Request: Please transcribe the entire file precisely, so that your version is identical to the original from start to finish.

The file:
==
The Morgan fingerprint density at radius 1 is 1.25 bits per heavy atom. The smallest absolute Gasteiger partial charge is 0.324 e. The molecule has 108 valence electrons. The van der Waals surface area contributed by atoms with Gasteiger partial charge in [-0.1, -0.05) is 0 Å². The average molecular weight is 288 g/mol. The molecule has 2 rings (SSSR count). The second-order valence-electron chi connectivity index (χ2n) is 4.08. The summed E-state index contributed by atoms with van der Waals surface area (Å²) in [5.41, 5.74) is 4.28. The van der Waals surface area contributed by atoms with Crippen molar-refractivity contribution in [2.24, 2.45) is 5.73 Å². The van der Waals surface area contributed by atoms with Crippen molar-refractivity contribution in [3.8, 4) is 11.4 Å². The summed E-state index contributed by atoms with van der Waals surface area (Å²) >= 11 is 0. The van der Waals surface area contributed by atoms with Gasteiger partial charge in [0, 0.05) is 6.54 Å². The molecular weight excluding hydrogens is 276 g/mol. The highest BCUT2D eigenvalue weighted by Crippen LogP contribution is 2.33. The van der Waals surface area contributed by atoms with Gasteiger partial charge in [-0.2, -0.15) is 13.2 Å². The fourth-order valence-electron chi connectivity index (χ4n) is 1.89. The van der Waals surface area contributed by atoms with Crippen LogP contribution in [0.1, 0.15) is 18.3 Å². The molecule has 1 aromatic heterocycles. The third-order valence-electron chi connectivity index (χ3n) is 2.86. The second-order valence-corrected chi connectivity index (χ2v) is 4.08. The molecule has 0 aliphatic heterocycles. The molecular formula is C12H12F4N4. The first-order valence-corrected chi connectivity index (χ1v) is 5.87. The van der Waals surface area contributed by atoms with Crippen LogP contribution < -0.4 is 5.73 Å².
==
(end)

The Morgan fingerprint density at radius 1 is 1.25 bits per heavy atom. The smallest absolute Gasteiger partial charge is 0.324 e. The molecule has 108 valence electrons. The van der Waals surface area contributed by atoms with Gasteiger partial charge in [-0.1, -0.05) is 0 Å². The average molecular weight is 288 g/mol. The molecule has 2 rings (SSSR count). The second-order valence-electron chi connectivity index (χ2n) is 4.08. The summed E-state index contributed by atoms with van der Waals surface area (Å²) in [5.41, 5.74) is 4.28. The van der Waals surface area contributed by atoms with Crippen molar-refractivity contribution in [2.24, 2.45) is 5.73 Å². The van der Waals surface area contributed by atoms with Crippen molar-refractivity contribution in [3.8, 4) is 11.4 Å². The summed E-state index contributed by atoms with van der Waals surface area (Å²) >= 11 is 0. The van der Waals surface area contributed by atoms with Gasteiger partial charge in [0, 0.05) is 6.54 Å². The molecular weight excluding hydrogens is 276 g/mol. The highest BCUT2D eigenvalue weighted by Crippen LogP contribution is 2.33. The van der Waals surface area contributed by atoms with Gasteiger partial charge in [-0.2, -0.15) is 13.2 Å². The fourth-order valence-electron chi connectivity index (χ4n) is 1.89. The van der Waals surface area contributed by atoms with Crippen LogP contribution in [0.1, 0.15) is 18.3 Å². The molecule has 1 aromatic heterocycles. The third-order valence-electron chi connectivity index (χ3n) is 2.86. The second-order valence-corrected chi connectivity index (χ2v) is 4.08. The molecule has 0 aliphatic heterocycles. The molecular formula is C12H12F4N4. The first-order valence-corrected chi connectivity index (χ1v) is 5.87. The van der Waals surface area contributed by atoms with Crippen LogP contribution < -0.4 is 5.73 Å².